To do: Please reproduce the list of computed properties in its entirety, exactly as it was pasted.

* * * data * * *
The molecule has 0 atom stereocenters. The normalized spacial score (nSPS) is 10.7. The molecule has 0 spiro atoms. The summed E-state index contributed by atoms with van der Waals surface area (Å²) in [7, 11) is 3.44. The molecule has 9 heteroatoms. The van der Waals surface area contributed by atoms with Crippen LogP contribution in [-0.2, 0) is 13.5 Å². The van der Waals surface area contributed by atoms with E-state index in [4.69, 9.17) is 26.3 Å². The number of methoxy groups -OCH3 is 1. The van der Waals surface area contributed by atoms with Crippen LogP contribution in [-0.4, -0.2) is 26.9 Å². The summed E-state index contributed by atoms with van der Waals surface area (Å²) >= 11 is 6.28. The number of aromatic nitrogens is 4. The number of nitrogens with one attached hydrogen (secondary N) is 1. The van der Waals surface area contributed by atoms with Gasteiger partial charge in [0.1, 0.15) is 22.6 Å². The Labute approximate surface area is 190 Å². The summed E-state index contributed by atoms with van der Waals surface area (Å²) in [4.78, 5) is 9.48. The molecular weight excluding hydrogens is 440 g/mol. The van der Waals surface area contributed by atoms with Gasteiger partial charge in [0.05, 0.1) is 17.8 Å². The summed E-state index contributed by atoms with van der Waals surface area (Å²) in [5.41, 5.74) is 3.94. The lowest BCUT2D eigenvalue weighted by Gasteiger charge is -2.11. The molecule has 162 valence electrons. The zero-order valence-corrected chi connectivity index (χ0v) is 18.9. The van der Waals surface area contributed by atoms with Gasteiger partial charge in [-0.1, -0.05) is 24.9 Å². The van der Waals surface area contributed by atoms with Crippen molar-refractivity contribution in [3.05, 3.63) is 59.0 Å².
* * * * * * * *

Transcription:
The molecule has 0 atom stereocenters. The normalized spacial score (nSPS) is 10.7. The molecule has 0 spiro atoms. The summed E-state index contributed by atoms with van der Waals surface area (Å²) in [7, 11) is 3.44. The molecule has 9 heteroatoms. The van der Waals surface area contributed by atoms with Crippen LogP contribution in [-0.2, 0) is 13.5 Å². The van der Waals surface area contributed by atoms with E-state index in [4.69, 9.17) is 26.3 Å². The number of methoxy groups -OCH3 is 1. The van der Waals surface area contributed by atoms with Crippen LogP contribution in [-0.4, -0.2) is 26.9 Å². The summed E-state index contributed by atoms with van der Waals surface area (Å²) >= 11 is 6.28. The number of aromatic nitrogens is 4. The number of nitrogens with one attached hydrogen (secondary N) is 1. The van der Waals surface area contributed by atoms with Gasteiger partial charge in [0.1, 0.15) is 22.6 Å². The Labute approximate surface area is 190 Å². The summed E-state index contributed by atoms with van der Waals surface area (Å²) in [4.78, 5) is 9.48. The molecular weight excluding hydrogens is 440 g/mol. The van der Waals surface area contributed by atoms with Gasteiger partial charge in [0.05, 0.1) is 17.8 Å². The summed E-state index contributed by atoms with van der Waals surface area (Å²) in [5.41, 5.74) is 3.94. The lowest BCUT2D eigenvalue weighted by Gasteiger charge is -2.11. The molecule has 162 valence electrons. The zero-order valence-corrected chi connectivity index (χ0v) is 18.9. The van der Waals surface area contributed by atoms with Gasteiger partial charge in [-0.1, -0.05) is 24.9 Å². The van der Waals surface area contributed by atoms with Crippen molar-refractivity contribution in [3.05, 3.63) is 59.0 Å².